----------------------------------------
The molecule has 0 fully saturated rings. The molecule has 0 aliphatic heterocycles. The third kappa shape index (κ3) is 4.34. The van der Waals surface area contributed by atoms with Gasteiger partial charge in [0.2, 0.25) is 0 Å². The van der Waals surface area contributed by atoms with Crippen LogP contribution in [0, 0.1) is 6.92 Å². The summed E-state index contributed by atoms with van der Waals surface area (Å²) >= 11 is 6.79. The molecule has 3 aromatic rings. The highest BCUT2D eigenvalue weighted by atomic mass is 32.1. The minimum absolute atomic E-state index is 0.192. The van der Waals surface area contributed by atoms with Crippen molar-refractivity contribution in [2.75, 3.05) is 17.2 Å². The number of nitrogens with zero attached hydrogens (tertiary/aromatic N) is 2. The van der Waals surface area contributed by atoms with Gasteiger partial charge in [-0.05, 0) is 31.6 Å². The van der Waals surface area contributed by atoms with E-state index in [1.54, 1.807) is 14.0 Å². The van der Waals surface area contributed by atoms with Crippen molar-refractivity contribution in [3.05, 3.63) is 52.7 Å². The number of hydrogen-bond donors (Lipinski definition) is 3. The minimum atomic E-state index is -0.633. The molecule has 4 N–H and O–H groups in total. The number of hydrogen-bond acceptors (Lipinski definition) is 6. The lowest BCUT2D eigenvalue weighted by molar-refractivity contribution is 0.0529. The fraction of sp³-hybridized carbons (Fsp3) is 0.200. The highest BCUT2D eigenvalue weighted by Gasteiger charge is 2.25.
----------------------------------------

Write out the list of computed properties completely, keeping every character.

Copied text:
The molecule has 0 fully saturated rings. The molecule has 0 aliphatic heterocycles. The third kappa shape index (κ3) is 4.34. The van der Waals surface area contributed by atoms with Gasteiger partial charge in [0.2, 0.25) is 0 Å². The van der Waals surface area contributed by atoms with Crippen LogP contribution in [0, 0.1) is 6.92 Å². The summed E-state index contributed by atoms with van der Waals surface area (Å²) >= 11 is 6.79. The molecule has 3 aromatic rings. The highest BCUT2D eigenvalue weighted by atomic mass is 32.1. The minimum absolute atomic E-state index is 0.192. The van der Waals surface area contributed by atoms with Crippen molar-refractivity contribution in [2.75, 3.05) is 17.2 Å². The number of nitrogens with zero attached hydrogens (tertiary/aromatic N) is 2. The van der Waals surface area contributed by atoms with Gasteiger partial charge in [-0.05, 0) is 31.6 Å². The van der Waals surface area contributed by atoms with E-state index in [1.54, 1.807) is 14.0 Å². The van der Waals surface area contributed by atoms with Crippen molar-refractivity contribution in [3.05, 3.63) is 52.7 Å². The number of hydrogen-bond donors (Lipinski definition) is 3. The minimum atomic E-state index is -0.633. The molecule has 4 N–H and O–H groups in total. The number of hydrogen-bond acceptors (Lipinski definition) is 6. The lowest BCUT2D eigenvalue weighted by molar-refractivity contribution is 0.0529. The fraction of sp³-hybridized carbons (Fsp3) is 0.200. The highest BCUT2D eigenvalue weighted by Gasteiger charge is 2.25.